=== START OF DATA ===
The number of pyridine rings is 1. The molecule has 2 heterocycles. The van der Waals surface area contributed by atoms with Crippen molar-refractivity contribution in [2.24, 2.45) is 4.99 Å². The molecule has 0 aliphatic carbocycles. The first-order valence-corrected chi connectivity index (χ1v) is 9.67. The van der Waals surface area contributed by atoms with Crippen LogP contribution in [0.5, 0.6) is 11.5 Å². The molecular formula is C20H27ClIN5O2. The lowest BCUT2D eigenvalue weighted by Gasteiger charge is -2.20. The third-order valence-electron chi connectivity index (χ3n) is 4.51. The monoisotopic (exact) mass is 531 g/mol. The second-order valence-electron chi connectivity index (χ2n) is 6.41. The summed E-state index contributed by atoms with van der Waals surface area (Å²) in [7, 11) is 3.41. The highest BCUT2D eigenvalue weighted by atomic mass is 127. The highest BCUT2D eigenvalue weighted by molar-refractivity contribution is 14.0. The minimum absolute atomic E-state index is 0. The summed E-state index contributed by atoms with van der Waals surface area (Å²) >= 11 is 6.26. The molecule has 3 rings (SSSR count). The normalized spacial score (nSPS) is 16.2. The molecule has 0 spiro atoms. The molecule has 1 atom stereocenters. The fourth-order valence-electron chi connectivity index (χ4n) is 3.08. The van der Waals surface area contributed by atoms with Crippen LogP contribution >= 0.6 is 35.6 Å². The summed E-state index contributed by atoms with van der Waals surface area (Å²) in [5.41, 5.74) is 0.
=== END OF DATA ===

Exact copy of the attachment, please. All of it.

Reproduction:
The number of pyridine rings is 1. The molecule has 2 heterocycles. The van der Waals surface area contributed by atoms with Crippen molar-refractivity contribution in [2.24, 2.45) is 4.99 Å². The molecule has 0 aliphatic carbocycles. The first-order valence-corrected chi connectivity index (χ1v) is 9.67. The van der Waals surface area contributed by atoms with Crippen LogP contribution in [0.5, 0.6) is 11.5 Å². The molecular formula is C20H27ClIN5O2. The lowest BCUT2D eigenvalue weighted by Gasteiger charge is -2.20. The third-order valence-electron chi connectivity index (χ3n) is 4.51. The monoisotopic (exact) mass is 531 g/mol. The second-order valence-electron chi connectivity index (χ2n) is 6.41. The summed E-state index contributed by atoms with van der Waals surface area (Å²) in [7, 11) is 3.41. The highest BCUT2D eigenvalue weighted by atomic mass is 127. The highest BCUT2D eigenvalue weighted by molar-refractivity contribution is 14.0. The minimum absolute atomic E-state index is 0. The summed E-state index contributed by atoms with van der Waals surface area (Å²) >= 11 is 6.26. The molecule has 3 rings (SSSR count). The normalized spacial score (nSPS) is 16.2. The molecule has 0 spiro atoms. The molecule has 1 atom stereocenters. The fourth-order valence-electron chi connectivity index (χ4n) is 3.08. The van der Waals surface area contributed by atoms with Crippen LogP contribution >= 0.6 is 35.6 Å². The summed E-state index contributed by atoms with van der Waals surface area (Å²) in [5.41, 5.74) is 0.